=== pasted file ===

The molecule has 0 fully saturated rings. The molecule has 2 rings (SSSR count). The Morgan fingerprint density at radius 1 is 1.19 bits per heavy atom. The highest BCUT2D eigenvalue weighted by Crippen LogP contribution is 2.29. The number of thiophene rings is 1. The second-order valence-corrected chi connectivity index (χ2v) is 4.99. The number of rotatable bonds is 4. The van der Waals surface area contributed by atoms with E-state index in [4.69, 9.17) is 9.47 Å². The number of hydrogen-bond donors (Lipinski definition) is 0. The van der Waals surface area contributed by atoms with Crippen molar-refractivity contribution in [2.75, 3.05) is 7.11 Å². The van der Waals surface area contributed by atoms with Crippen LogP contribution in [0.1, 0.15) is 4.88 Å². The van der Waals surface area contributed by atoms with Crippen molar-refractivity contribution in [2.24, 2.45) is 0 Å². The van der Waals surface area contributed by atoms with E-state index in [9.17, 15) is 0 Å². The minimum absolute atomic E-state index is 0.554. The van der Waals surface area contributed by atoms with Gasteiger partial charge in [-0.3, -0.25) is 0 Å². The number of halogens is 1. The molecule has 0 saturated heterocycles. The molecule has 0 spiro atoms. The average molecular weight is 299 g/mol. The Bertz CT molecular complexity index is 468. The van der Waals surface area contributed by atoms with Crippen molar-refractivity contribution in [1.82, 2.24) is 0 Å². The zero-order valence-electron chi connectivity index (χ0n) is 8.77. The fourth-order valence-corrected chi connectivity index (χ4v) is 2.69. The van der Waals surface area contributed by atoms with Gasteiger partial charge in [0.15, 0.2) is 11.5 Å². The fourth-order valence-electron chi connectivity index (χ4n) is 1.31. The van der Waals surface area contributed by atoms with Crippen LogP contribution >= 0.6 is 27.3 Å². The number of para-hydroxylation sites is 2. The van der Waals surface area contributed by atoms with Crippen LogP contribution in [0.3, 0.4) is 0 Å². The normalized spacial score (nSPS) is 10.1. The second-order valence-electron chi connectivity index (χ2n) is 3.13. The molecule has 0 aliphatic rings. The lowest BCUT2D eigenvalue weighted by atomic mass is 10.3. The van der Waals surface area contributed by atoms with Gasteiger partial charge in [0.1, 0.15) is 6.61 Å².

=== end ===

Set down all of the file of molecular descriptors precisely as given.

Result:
The molecule has 0 fully saturated rings. The molecule has 2 rings (SSSR count). The Morgan fingerprint density at radius 1 is 1.19 bits per heavy atom. The highest BCUT2D eigenvalue weighted by Crippen LogP contribution is 2.29. The number of thiophene rings is 1. The second-order valence-corrected chi connectivity index (χ2v) is 4.99. The number of rotatable bonds is 4. The van der Waals surface area contributed by atoms with E-state index in [4.69, 9.17) is 9.47 Å². The number of hydrogen-bond donors (Lipinski definition) is 0. The van der Waals surface area contributed by atoms with Crippen molar-refractivity contribution in [2.75, 3.05) is 7.11 Å². The van der Waals surface area contributed by atoms with Crippen LogP contribution in [0.1, 0.15) is 4.88 Å². The van der Waals surface area contributed by atoms with Crippen molar-refractivity contribution in [2.24, 2.45) is 0 Å². The van der Waals surface area contributed by atoms with E-state index in [9.17, 15) is 0 Å². The minimum absolute atomic E-state index is 0.554. The van der Waals surface area contributed by atoms with Gasteiger partial charge in [-0.3, -0.25) is 0 Å². The number of halogens is 1. The molecule has 0 saturated heterocycles. The molecule has 0 spiro atoms. The average molecular weight is 299 g/mol. The Bertz CT molecular complexity index is 468. The van der Waals surface area contributed by atoms with Crippen molar-refractivity contribution in [1.82, 2.24) is 0 Å². The zero-order valence-electron chi connectivity index (χ0n) is 8.77. The fourth-order valence-corrected chi connectivity index (χ4v) is 2.69. The van der Waals surface area contributed by atoms with Gasteiger partial charge in [0.15, 0.2) is 11.5 Å². The fourth-order valence-electron chi connectivity index (χ4n) is 1.31. The van der Waals surface area contributed by atoms with Crippen LogP contribution >= 0.6 is 27.3 Å². The number of para-hydroxylation sites is 2. The van der Waals surface area contributed by atoms with Crippen LogP contribution in [0.3, 0.4) is 0 Å². The normalized spacial score (nSPS) is 10.1. The second-order valence-electron chi connectivity index (χ2n) is 3.13. The molecule has 0 aliphatic rings. The lowest BCUT2D eigenvalue weighted by atomic mass is 10.3. The van der Waals surface area contributed by atoms with Gasteiger partial charge in [0.1, 0.15) is 6.61 Å².